Ten years, $1.7 trillion dollars and 4,800 casualties. This was the cost of America’s effort to remove Saddam Hussein and enable the growth of the Middle East’s first Muslim democracy. Ten years later, the debates about the merits, rationale, and underlying intelligence of the war rage on.
So does the battle against radical, violent Islamists.
Indeed, since “shock and awe” was visited upon Saddam’s regime, the threat nucleus has shifted from Baghdad to Tehran, and beyond. Fears of WMD in Iraq were not born out, but fears of a nuclear Iran appear increasingly credible. Beyond Iran, Gaddaffi and Mubarak have been dethroned, replaced by Islamists hostile to the United States and democratic modernity. Bin Laden is dead, but his network’s franchisees have opened up shop across the Middle East, Africa, and Indonesia.
The threat adapts and grows, but America now fights with fewer tools. Enhanced interrogation, the subject of so much vitriol and hyperbole after its application to three admitted terrorists, has been scuttled in favor of enhanced assassination (of at least 2,000 Al Qaeda and/or Taliban combatants) by predator drone and presidential whim, with little concern for the legalities. Not to worry, we are told, the President is not Dick Cheney. True enough: the Bush administration sought and received Congressional authorization for its wars. Twice.
Recent commentators have suggested the president codify his drone power through legislation. Others have recommended a drone court similar to the FISA court that hears requests for wiretapping warrants. These proposals may prove useful, but they fail to address the larger problem, the lack of a coherent national security strategy.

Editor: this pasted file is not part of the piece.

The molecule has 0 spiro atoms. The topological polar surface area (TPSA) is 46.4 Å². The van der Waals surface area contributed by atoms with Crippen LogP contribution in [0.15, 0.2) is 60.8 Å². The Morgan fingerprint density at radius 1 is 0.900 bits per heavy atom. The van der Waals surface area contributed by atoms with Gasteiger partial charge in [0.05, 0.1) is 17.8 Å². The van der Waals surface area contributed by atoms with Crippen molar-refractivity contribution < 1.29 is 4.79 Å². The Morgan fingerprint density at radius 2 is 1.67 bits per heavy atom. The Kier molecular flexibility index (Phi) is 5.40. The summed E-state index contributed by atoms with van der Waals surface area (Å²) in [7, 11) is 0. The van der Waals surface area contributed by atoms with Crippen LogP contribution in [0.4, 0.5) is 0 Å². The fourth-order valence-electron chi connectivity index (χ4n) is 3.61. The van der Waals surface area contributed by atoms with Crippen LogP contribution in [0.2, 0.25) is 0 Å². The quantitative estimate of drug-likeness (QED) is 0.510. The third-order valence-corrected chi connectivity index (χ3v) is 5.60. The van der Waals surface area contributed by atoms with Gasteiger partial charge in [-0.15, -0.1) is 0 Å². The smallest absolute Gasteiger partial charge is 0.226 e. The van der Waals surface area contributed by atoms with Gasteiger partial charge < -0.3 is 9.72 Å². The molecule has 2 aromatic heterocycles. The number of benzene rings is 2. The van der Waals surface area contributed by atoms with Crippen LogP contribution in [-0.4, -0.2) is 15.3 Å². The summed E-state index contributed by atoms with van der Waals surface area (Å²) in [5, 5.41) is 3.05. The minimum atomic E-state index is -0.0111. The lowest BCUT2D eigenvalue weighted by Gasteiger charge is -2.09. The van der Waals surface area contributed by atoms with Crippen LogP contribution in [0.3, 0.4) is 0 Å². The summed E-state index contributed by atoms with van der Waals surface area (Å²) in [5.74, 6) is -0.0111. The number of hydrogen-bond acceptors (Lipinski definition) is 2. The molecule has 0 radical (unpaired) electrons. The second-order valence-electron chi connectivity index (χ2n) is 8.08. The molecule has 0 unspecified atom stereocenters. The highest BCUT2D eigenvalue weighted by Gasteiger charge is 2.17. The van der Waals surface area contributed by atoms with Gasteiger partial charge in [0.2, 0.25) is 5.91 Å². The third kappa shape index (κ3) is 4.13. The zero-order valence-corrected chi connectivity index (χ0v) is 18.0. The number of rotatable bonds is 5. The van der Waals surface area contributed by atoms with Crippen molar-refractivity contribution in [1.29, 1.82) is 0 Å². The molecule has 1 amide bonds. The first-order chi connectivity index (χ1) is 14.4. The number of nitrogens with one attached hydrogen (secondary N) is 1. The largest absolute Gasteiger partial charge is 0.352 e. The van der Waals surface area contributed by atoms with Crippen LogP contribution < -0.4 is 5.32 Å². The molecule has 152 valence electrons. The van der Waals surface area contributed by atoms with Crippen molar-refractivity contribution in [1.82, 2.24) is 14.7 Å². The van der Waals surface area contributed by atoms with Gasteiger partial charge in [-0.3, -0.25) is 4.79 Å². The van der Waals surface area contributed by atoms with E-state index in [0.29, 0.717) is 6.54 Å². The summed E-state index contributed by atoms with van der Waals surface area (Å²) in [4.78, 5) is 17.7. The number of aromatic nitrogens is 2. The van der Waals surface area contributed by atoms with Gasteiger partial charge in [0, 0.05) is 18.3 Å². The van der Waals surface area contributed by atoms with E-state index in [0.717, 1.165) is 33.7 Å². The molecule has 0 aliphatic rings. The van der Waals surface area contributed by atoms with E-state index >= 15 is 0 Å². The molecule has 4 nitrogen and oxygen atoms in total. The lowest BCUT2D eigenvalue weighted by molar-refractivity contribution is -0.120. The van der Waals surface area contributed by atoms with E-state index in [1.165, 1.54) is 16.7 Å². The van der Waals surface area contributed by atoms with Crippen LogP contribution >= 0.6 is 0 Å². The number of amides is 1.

The nation’s national security strategy from September 2001 to January 2009 was tripartite and clear: you’re either with us or against us; there is no distinction between terrorists and the nations that harbor them; and America stands with those who stand for freedom.
This framework necessarily led to the expulsion of the Taliban in Afghanistan, the destruction of Saddam’s Baathist regime in Iraq, support for free elections in the West Bank and Egypt, and strong support for the democratic aspirations of Poland, Georgia and other former Soviet satellites. While there were errors and stumbles along the way, the framework guiding the overall security strategy was clear enough.
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